Subject: File No. S7-25-99
From: Richard Warden
October 28, 2004
Instead of creating a division between brokers and investment advisers based on the nature of the services they offer, this SEC rule proposal would expand the brokers' exclusion from the Advisers Act to include instances in which the broker receives special compensation for advice. This is exactly the wrong direction for the agency to be taking.
I am about to retire, IF possible. My wife and I have two on-line investment accounts. How can I make an informed decision if I can not trust my broker to keep an objective interest in my stocks? How will I know if the broker is giving me unbiased information if the broker may have an interest in promoting a particular stock?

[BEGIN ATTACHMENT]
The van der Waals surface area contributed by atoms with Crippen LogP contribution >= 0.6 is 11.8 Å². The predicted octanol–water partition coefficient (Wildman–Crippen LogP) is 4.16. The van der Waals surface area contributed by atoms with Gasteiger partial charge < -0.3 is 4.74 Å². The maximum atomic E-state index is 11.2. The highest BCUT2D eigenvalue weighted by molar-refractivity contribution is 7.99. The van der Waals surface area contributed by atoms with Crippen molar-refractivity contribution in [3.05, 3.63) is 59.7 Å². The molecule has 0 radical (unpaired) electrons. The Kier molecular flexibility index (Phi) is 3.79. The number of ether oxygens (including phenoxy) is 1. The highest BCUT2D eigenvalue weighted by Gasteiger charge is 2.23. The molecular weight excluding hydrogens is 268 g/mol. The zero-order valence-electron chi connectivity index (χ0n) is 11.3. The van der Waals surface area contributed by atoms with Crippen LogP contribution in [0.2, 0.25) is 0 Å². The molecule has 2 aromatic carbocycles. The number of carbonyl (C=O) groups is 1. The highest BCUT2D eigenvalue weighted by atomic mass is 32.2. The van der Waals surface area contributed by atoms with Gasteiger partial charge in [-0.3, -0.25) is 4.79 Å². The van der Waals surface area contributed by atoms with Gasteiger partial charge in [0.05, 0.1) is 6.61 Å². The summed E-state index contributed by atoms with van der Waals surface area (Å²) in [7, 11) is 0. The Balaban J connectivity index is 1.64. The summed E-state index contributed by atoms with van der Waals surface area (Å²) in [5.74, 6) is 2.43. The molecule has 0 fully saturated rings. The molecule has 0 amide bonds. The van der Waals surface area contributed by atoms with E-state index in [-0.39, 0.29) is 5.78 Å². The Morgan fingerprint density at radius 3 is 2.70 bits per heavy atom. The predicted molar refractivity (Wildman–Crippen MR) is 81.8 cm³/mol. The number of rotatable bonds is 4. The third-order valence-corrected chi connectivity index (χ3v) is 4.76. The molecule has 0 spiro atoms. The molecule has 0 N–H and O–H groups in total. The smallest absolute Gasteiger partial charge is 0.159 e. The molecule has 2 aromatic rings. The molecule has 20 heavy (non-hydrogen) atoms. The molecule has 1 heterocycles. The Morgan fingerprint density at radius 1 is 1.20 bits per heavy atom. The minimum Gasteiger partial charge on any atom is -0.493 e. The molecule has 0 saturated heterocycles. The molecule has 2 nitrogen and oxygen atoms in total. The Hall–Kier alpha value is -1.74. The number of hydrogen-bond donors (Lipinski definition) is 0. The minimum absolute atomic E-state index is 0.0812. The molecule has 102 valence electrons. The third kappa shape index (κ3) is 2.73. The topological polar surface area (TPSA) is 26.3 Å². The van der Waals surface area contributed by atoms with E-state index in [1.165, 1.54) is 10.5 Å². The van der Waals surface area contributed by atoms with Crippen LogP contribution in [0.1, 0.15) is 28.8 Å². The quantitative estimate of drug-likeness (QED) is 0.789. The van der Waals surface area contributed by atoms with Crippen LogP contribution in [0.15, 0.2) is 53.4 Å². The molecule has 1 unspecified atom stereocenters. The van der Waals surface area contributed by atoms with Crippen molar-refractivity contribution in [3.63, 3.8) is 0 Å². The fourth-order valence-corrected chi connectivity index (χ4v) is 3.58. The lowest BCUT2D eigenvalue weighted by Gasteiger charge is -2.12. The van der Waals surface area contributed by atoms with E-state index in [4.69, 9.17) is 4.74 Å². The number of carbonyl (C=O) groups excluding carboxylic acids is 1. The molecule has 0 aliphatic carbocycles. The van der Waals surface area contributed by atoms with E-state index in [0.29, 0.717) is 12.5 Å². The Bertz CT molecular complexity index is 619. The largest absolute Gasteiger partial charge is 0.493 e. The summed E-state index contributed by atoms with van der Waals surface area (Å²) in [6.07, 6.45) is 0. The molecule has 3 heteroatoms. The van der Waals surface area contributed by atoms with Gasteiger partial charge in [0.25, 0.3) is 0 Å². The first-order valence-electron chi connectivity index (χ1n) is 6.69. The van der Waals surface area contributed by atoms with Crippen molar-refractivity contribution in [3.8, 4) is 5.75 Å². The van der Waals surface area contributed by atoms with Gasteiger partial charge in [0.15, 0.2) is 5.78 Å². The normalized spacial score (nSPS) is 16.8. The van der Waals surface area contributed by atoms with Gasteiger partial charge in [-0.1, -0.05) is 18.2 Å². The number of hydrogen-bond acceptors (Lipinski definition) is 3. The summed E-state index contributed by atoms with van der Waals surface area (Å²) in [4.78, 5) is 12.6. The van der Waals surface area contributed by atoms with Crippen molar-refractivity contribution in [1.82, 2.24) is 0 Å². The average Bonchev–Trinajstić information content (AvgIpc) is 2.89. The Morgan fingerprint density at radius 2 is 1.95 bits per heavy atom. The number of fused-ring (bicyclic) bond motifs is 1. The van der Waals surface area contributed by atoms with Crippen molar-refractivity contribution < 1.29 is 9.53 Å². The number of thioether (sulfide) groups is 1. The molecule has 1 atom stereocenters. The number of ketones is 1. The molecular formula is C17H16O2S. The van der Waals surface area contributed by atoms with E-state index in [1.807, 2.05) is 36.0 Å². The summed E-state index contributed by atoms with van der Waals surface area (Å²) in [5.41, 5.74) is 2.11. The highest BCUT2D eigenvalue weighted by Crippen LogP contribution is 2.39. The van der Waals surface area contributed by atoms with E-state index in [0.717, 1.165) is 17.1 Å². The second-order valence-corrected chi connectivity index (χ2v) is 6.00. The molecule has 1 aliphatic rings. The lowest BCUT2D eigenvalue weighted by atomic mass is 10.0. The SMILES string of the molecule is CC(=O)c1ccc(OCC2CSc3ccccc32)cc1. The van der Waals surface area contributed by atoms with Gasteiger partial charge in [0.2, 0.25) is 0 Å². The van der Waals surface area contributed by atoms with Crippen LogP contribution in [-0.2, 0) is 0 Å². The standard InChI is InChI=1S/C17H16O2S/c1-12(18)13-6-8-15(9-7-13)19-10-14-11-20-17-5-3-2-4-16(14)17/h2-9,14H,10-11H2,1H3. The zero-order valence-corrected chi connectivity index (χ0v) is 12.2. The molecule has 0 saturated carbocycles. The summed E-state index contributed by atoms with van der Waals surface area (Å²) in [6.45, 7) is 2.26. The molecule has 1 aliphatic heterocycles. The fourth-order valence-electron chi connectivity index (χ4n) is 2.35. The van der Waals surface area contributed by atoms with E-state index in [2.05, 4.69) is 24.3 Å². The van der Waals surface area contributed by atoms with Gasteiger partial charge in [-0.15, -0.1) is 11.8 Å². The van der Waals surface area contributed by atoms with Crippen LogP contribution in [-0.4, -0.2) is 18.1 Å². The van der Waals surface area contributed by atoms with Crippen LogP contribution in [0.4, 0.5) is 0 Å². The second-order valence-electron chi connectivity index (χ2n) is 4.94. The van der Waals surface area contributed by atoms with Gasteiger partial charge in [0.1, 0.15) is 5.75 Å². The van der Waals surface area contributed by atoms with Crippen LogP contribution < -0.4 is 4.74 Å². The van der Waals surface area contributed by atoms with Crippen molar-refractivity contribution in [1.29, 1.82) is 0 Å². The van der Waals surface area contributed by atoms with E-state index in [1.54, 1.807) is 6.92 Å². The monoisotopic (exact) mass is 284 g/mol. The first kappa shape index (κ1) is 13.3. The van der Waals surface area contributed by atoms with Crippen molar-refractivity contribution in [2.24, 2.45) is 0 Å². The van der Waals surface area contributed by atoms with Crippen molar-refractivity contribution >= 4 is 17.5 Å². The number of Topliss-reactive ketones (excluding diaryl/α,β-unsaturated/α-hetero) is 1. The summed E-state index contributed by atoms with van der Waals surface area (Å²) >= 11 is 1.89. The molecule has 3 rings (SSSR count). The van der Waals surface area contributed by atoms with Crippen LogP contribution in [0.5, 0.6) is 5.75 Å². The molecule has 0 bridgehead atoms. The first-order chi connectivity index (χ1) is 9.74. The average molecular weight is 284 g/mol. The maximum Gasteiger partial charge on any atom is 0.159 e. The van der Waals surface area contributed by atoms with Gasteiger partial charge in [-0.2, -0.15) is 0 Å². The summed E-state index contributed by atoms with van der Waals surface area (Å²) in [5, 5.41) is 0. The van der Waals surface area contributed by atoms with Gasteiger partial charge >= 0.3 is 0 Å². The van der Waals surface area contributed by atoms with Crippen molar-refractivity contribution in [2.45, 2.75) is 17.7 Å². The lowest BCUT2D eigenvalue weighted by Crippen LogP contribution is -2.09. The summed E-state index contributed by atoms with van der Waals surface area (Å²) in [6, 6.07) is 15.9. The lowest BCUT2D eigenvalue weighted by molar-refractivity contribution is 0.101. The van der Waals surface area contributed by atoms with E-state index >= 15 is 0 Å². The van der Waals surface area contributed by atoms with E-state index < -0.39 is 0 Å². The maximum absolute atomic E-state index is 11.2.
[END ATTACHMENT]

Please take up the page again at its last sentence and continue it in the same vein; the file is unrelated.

The broker/investment adviser distinction is important for me as an investor, because investment advisors are subject to a higher standard of conduct than brokers. While advisors have a fiduciary duty to place their clients' interests ahead of their own, brokers are subject to a less exacting obligation to make suitable recommendations. Brokers are required to make some disclosure of conflicts of interest, but those requirements are neither as timely nor as extensive as the disclosure requirements that apply to investment advisers.
As an investor I need to know that all financial professionals who offer investment advice are subject to the same rules. To accomplish that, the SEC must define solely incidental advice, and it must do so in a way that limits such advice to the sort of buy this/sell that recommendations which are an inherent part of the broker's sales function.
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